At the head of the Gowanus Canal, at the intersection of Butler and Nevins Streets, second-generation developer Sam Boymelgreen is planning a hotel with 162 rooms, according to a permit filed late last week.
Last year, Boymelgreen signed a 49-year triple-net lease for the old printing plant at 255 Butler Street, reportedly paying $7 million according to Real Estate Weekly (the owners paid just $2.7 million for the property from the New York City Industrial Development Agency in 2004). Plans for the property, whose zoning does not allow residential use (a variance in 2005 for a 53-unit apartment building was thwarted), were supposed to be made public later in 2013, but nothing was heard until the alteration permit was filed a few days ago.
The application calls for the structure to be enlarged from four stories to seven (perhaps effectively replaced), and converted into a 162-key hotel.
The filing indicates that the building’s square footage will remain the same (at nearly 94,000 square feet) while its height rises from 56 feet to 75 feet. We couldn’t get in touch with Boymelgreen to see if any of the existing structure will be preserved, but the fact that the height is rising while the density remains the same means something has to give.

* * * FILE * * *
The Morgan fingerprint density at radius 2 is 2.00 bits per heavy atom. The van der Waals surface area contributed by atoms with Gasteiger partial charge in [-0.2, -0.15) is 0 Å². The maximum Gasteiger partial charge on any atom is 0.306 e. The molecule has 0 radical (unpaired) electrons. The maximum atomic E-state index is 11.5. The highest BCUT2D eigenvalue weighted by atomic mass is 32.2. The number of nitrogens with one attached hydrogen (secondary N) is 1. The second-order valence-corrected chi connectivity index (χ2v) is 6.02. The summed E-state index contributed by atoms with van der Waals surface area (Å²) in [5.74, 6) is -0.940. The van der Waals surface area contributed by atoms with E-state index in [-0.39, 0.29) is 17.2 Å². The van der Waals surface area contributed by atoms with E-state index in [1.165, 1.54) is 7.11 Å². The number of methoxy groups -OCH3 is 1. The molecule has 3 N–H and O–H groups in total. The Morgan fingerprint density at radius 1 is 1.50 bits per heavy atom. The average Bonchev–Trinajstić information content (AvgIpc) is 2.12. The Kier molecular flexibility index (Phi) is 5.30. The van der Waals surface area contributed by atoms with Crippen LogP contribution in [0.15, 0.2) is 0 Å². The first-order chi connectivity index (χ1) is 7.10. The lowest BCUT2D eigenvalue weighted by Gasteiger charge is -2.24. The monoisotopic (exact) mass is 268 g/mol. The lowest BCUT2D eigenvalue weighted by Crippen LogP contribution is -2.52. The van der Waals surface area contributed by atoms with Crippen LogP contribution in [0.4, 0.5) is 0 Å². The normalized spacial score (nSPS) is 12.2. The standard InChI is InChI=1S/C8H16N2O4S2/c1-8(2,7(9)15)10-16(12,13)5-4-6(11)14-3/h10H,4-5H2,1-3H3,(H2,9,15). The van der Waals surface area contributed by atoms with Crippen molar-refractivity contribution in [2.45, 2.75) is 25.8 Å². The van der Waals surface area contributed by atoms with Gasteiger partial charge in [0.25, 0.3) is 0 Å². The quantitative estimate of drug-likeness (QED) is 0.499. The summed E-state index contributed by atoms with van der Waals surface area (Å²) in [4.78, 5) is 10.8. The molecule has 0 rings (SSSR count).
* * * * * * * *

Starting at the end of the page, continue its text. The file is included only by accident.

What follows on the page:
The pre-war building, which city records date to 1914, is actually built to a higher density than what the current M1-2 zoning allows (the current zoning code is ill-equipped to deal with New York City as it was 100 years ago, never mind as it is today). The developer appears to be taking advantage of a provision that allows the square footage of overbuilt properties to be maintained if 25 percent of the old structure is retained (no promises about the façade though), which explains the alteration application rather than the normal demolition and new building filings.
The application indicates that the first floor will be taken up by retail, a coffee shop, restaurant, and terrace, along with various uses accessory to the hotel (gym, library, event space, etc.). The second, third, and fourth floors would have 41 hotel rooms each, while the fifth would have seven, plus another “eating and drinking establishment” and some outdoor space, while the sixth and seventh floors would have 16 rooms each.
The permit was filed by SBLM Architects, whose most prominent project in the city is the Eventi Hotel/Beatrice Residences, a 53-story hotel/rental apartment building at 835 Sixth Avenue.
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